“Wild bumblebees use old mouse holes and rodent burrows for nesting. You can make a bumblebee nest by using an old clay flowerpot with a crack or a chip in the edge – turn it upside down and fill with dog hair or other soft material. Old wooden birdhouses placed on the ground also work well,” says White, who explains that bumblebee colonies are much smaller than honeybee colonies.
“Each hive is about 40 to 50 individual bees. In the spring, a fertilized female that has survived the winter finds a place to make a nest. She lays the eggs, and the new bees that are hatched form the colony and work together to collect food and protect the nest. Mason bees, by contrast, are completely solitary. A single female mason bee collects food, builds the nest and lays the eggs all by herself.”
To encourage mason bees, nesting boxes can be made with plastic straws or ready-made plastic trays, which can be bought from garden supply stores. Neither mason nor bumblebees are aggressive, so you don’t have to worry about attracting stinging insects when you set out homes for them: “The only time I’ve heard of someone getting stung by a bumblebee is when the bee was stepped on,” White says.
Hover flies and beetles are also worth attracting. These insects are not as efficient pollinators compared to bees, but they do provide the additional service of eating aphids, caterpillars and other insects that gardeners consider pests.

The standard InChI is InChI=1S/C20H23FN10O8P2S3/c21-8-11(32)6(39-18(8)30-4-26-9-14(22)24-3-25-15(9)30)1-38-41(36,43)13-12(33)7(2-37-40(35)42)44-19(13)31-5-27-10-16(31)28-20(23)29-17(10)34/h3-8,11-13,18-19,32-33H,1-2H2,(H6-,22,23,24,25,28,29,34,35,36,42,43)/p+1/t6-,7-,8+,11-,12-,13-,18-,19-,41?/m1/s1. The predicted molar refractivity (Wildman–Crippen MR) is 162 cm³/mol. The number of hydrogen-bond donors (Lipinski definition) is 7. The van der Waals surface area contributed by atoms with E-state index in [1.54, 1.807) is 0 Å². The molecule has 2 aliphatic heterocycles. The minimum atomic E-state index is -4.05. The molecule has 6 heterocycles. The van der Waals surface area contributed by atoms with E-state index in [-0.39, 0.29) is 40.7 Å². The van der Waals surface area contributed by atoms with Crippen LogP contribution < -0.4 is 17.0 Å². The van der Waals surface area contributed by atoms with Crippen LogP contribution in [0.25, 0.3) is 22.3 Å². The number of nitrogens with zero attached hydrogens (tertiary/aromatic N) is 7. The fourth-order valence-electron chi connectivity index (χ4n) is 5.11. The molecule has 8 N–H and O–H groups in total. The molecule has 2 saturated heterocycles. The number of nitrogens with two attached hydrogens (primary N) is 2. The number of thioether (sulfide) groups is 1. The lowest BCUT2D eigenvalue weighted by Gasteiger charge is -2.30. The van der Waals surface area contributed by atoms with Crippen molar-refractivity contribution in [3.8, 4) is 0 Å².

“Hover flies are wasp mimics,” White says as he points out a tiny hover fly floating over a flower. “They look like wasps for protection, but they don’t have stingers. Their larvae eat aphids, and they specifically seek out aphid infested plants to lay their eggs.” They can also be identified by their hovering flight pattern, similar to a humming bird.
Soft winged flower beetles eat pollen and their larvae eat other insects. These beetles often have colourful markings on their oblong bodies, and are up to one centimetre in length. Providing mulch materials like leaves or straw gives plenty of places for the beetles to find shelter.
When the raspberries are bowed over with the heaviness of ripe fruit, thank the native pollinators that performed all the heavy lifting. Pay them back by planting some new flowers in a corner of your garden, or give them something homey to burrow in. Remember, without them, everything from apples to zucchinis would disappear. Spend some time getting to know the six-legged miracle workers that toil diligently in your garden and think twice when you have the urge to scream, swoon, swat and squish!